Berlusconi and the Fires He Starts
Italy's right-wing government is raising hackles among workers and his own coalition alike as the premier bemoans the need to accomodate the opposition
PRIME Minister Silvio Berlusconi is getting it from all sides these days.
His style of governance has created conflict not only with opposition political parties but even with his ruling coalition, union leaders, workers, and retirees. And continuing concerns about his dual role as prime minister and business magnate are impeding his government's effectiveness.
Mr. Berlusconi ``seems to have a special talent for saying either the wrong thing or the right thing in the wrong way,'' says Sergio Romano, a former Italian ambassador to the Soviet Union and a history professor at Milan's Bocconi University.
Several statements have raised eyebrows:
* If he should receive an avviso di garanzia, the notification from Italy's magistrates that one is officially under investigation, Berlusconi said he would not resign. His Fininvest company is currently the target of several probes.
* While in Moscow, Berlusconi spoke admiringly of Russian President Boris Yeltsin's strong executive powers and added that he wished that leading a government was like leading a company, where people from all points of view had their say and then one person made a decision. These remarks followed a Rome radio interview in which he lamented how much time the government had to waste in responding to the opposition in Parliament.
* Still from Moscow, Berlusconi said he hoped the Italian television and film industry would stop making productions like La Piovra (``The Octopus''), a successful anti-Mafia TV mini-series. ``Do we want about 100 people to give a negative image to the whole world?,'' Berlusconi asked, referring to the Mafia.
``It is well to remember that Cosa Nostra has an army of at least 50,000 persons,'' counters Luciano Violante, the former head of the parliamentary anti-Mafia commission.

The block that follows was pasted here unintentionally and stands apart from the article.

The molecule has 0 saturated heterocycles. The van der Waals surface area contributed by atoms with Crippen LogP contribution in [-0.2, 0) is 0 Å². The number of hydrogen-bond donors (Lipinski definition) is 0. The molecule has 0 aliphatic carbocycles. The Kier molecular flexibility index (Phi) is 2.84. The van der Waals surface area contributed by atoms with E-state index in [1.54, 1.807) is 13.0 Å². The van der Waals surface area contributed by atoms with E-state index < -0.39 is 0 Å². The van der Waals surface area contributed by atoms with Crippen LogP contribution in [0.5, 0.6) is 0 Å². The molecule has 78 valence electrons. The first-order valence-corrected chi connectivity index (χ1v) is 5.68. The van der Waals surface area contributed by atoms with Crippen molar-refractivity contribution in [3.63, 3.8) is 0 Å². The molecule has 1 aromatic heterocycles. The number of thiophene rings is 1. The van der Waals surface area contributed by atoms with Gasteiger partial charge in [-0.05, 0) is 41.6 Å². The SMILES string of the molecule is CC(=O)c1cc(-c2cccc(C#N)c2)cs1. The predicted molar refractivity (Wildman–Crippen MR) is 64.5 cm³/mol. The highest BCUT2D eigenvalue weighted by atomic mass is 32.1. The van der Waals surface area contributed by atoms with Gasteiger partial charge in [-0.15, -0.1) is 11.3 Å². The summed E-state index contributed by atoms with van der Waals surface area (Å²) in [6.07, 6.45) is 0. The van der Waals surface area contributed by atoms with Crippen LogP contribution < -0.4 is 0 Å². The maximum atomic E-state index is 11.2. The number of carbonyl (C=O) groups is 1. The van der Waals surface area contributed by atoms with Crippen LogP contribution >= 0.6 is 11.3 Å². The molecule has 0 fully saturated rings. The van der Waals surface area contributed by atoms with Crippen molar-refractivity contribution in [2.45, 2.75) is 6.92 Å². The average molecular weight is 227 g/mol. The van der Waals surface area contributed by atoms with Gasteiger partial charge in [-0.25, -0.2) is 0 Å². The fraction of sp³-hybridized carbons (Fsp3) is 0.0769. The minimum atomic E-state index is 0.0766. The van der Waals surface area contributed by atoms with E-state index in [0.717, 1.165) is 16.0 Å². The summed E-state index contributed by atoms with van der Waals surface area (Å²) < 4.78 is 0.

Hearing the workers
The prime minister's latest challenge came in the form of the largest general strike in postwar Italian history last weekend. Berlusconi at first appeared to reject workers' demands, but has since agreed to consider them.
The Oct. 14 general strike brought 3 million people into the piazzas of more than 90 Italian cities. The trade unions said the government is penalizing retirees who are less well off and asked it to reopen negotiations on pension reform. They called for a new national demonstration by 1 million workers in Rome on Nov. 19.
The reform is needed, government and union leaders agree, because the country can no longer afford to support one of the world's most-generous state-run pension systems. The government went on the defense this week with commercials aired on the state-owned RAI television saying that without the reform, ``the state would no longer be in a position to pay out pensions.'' At the same time, it assures that current benefits will not be reduced.
The opposition cried foul, arguing that there are many half-truths in the information - for example, the implication that the government's choice of reductions is the only one possible. And, they say, the unpaid advertising itself is government propaganda rather than the ``social usefulness'' provided for under the law.